Study: ASCs, physician offices demonstrate equivalent abortion safety

Women who have abortions in clinics or physicians' offices are no more likely to experience complications than patients who receive abortions at surgery centers, according to a new study published in JAMA.

Thirteen states require abortion procedures to take place in surgery centers by law. These laws also mandate the widths of doors and hallways are certain dimensions and patients have seperate rooms for recovery.

"The rationale for these laws is that they are necessary for the safety of abortion patients," Sarah Roberts, PhD, assistant professor at the UC San Francisco, told Reuters. "Our study indicates that these laws are not evidence-based."

To compare post-abortion complication rates, researchers analyzed 2011-14 claims data from 49,287 privately insured women who underwent 50,311 induced abortions at either a physician's office or surgery center..

The data illustrated 3.25 percent of women had complications at surgery centers, compared to 3.33 percent of women at physician's offices or clinics. No deaths occured. The researchers suggested these outcomes demonstrate no meaningful difference between surgery centers and office-based abortion care.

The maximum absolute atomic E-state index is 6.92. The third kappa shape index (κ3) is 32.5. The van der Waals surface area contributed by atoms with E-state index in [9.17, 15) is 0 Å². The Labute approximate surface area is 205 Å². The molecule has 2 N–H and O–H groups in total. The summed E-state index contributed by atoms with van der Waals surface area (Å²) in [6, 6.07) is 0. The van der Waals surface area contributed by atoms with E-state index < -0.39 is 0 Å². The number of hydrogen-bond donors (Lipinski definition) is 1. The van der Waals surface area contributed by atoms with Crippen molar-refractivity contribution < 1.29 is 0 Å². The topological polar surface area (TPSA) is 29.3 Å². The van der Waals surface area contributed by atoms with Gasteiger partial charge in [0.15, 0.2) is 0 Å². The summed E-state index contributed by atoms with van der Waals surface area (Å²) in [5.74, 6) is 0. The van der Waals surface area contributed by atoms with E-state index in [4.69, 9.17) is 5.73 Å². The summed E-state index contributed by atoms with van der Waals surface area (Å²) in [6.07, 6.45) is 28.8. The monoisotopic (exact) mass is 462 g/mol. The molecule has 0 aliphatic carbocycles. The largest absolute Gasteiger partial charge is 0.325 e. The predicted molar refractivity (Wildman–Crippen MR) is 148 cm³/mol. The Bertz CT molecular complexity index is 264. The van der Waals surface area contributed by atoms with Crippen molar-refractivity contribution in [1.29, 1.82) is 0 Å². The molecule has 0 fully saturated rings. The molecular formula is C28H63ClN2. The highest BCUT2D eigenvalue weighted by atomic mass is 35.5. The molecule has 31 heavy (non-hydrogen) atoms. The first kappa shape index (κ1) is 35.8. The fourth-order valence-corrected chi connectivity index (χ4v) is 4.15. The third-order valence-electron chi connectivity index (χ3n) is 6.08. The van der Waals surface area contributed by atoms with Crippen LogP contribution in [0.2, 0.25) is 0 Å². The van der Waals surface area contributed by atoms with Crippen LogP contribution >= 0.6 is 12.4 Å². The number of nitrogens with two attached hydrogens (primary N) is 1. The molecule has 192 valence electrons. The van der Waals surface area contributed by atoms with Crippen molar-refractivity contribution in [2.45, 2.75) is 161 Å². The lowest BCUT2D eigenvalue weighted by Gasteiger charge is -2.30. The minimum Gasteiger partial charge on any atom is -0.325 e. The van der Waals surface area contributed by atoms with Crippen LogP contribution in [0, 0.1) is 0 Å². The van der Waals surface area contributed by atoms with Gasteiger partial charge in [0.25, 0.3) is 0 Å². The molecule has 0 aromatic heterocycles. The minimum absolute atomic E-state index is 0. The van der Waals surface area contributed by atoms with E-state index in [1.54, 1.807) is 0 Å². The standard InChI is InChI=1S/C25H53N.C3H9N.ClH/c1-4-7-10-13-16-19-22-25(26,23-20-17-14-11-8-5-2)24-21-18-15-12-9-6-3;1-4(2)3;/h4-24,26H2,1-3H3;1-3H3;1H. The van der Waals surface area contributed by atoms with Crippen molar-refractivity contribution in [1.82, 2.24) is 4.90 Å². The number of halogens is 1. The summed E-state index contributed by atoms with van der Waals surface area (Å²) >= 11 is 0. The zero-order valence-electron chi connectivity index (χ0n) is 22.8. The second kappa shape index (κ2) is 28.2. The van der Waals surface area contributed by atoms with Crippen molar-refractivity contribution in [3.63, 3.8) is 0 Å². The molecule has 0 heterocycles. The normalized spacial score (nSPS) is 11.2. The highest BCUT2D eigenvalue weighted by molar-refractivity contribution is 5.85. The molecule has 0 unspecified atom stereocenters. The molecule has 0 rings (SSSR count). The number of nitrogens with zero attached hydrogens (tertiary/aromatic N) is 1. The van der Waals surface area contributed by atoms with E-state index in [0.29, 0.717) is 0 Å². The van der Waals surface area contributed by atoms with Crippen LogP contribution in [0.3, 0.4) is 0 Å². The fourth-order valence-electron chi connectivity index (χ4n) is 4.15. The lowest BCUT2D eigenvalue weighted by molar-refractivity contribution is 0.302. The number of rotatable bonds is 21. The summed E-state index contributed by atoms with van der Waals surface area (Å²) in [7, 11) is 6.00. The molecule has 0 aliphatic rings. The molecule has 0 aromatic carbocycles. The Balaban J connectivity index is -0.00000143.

"Abortion care made an early shift to the office setting, for the universal reasons of convenience and cost reduction, and because the majority of abortions are technically simple and safe," the study authors wrote in a JAMA  editorial accompanying the study. "Office-based abortion care should remain an available option for women."

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